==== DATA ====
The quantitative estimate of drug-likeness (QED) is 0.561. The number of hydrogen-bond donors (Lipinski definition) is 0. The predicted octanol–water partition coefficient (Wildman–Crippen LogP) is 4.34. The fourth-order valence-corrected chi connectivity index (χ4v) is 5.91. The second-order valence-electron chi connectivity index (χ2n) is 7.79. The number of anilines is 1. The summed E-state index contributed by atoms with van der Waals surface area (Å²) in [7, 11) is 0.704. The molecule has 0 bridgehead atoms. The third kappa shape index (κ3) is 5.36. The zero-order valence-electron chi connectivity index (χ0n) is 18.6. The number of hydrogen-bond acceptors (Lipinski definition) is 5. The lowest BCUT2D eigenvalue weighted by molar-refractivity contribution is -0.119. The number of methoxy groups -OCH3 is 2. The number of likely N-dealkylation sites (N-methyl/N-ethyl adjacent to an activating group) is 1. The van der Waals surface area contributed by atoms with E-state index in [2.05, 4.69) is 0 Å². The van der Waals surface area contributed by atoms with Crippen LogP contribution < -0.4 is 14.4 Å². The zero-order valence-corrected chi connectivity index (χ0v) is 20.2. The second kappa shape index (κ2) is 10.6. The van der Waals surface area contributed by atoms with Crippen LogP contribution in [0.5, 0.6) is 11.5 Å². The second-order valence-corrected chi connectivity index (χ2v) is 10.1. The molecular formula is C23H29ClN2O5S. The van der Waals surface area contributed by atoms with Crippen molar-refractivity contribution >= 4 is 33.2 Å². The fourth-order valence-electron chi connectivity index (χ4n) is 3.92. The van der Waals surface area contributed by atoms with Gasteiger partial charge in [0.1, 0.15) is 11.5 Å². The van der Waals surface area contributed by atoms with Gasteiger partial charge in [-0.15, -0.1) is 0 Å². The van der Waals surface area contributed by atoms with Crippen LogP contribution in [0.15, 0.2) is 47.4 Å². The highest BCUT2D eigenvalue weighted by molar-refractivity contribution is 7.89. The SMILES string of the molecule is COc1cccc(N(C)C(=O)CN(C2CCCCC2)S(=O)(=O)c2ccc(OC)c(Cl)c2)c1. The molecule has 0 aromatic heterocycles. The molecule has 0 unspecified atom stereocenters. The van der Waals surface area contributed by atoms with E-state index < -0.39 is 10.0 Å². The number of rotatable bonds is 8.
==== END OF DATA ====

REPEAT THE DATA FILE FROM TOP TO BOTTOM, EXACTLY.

The quantitative estimate of drug-likeness (QED) is 0.561. The number of hydrogen-bond donors (Lipinski definition) is 0. The predicted octanol–water partition coefficient (Wildman–Crippen LogP) is 4.34. The fourth-order valence-corrected chi connectivity index (χ4v) is 5.91. The second-order valence-electron chi connectivity index (χ2n) is 7.79. The number of anilines is 1. The summed E-state index contributed by atoms with van der Waals surface area (Å²) in [7, 11) is 0.704. The molecule has 0 bridgehead atoms. The third kappa shape index (κ3) is 5.36. The zero-order valence-electron chi connectivity index (χ0n) is 18.6. The number of hydrogen-bond acceptors (Lipinski definition) is 5. The lowest BCUT2D eigenvalue weighted by molar-refractivity contribution is -0.119. The number of methoxy groups -OCH3 is 2. The number of likely N-dealkylation sites (N-methyl/N-ethyl adjacent to an activating group) is 1. The van der Waals surface area contributed by atoms with E-state index in [2.05, 4.69) is 0 Å². The van der Waals surface area contributed by atoms with Crippen LogP contribution < -0.4 is 14.4 Å². The zero-order valence-corrected chi connectivity index (χ0v) is 20.2. The second kappa shape index (κ2) is 10.6. The van der Waals surface area contributed by atoms with Crippen LogP contribution in [0.5, 0.6) is 11.5 Å². The second-order valence-corrected chi connectivity index (χ2v) is 10.1. The molecular formula is C23H29ClN2O5S. The van der Waals surface area contributed by atoms with Crippen molar-refractivity contribution >= 4 is 33.2 Å². The fourth-order valence-electron chi connectivity index (χ4n) is 3.92. The van der Waals surface area contributed by atoms with Gasteiger partial charge in [0.1, 0.15) is 11.5 Å². The van der Waals surface area contributed by atoms with Gasteiger partial charge in [-0.15, -0.1) is 0 Å². The van der Waals surface area contributed by atoms with Crippen LogP contribution in [0.15, 0.2) is 47.4 Å². The highest BCUT2D eigenvalue weighted by molar-refractivity contribution is 7.89. The SMILES string of the molecule is COc1cccc(N(C)C(=O)CN(C2CCCCC2)S(=O)(=O)c2ccc(OC)c(Cl)c2)c1. The molecule has 0 aromatic heterocycles. The molecule has 0 unspecified atom stereocenters. The van der Waals surface area contributed by atoms with E-state index < -0.39 is 10.0 Å². The number of rotatable bonds is 8.